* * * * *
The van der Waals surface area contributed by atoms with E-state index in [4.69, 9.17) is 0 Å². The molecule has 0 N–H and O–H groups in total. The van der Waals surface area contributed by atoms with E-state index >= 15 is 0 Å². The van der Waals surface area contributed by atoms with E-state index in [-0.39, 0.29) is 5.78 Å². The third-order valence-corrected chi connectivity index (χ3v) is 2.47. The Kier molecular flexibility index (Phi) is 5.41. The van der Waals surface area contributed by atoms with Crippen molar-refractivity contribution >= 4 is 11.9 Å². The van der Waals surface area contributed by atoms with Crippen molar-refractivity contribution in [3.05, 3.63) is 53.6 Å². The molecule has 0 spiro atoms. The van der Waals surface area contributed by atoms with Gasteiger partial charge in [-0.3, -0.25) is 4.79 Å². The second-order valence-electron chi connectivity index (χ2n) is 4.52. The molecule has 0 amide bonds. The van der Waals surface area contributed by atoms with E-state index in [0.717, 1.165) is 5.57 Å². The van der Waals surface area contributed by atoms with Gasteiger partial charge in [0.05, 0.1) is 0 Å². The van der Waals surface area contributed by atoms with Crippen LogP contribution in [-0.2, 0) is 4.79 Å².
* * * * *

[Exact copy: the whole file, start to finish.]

The van der Waals surface area contributed by atoms with E-state index in [4.69, 9.17) is 0 Å². The molecule has 0 N–H and O–H groups in total. The van der Waals surface area contributed by atoms with E-state index >= 15 is 0 Å². The van der Waals surface area contributed by atoms with E-state index in [-0.39, 0.29) is 5.78 Å². The third-order valence-corrected chi connectivity index (χ3v) is 2.47. The Kier molecular flexibility index (Phi) is 5.41. The van der Waals surface area contributed by atoms with Crippen molar-refractivity contribution >= 4 is 11.9 Å². The van der Waals surface area contributed by atoms with Crippen molar-refractivity contribution in [3.05, 3.63) is 53.6 Å². The molecule has 0 spiro atoms. The van der Waals surface area contributed by atoms with Gasteiger partial charge in [-0.3, -0.25) is 4.79 Å². The second-order valence-electron chi connectivity index (χ2n) is 4.52. The molecule has 0 amide bonds. The van der Waals surface area contributed by atoms with E-state index in [0.717, 1.165) is 5.57 Å². The van der Waals surface area contributed by atoms with Gasteiger partial charge in [0.05, 0.1) is 0 Å². The van der Waals surface area contributed by atoms with Crippen LogP contribution in [-0.2, 0) is 4.79 Å².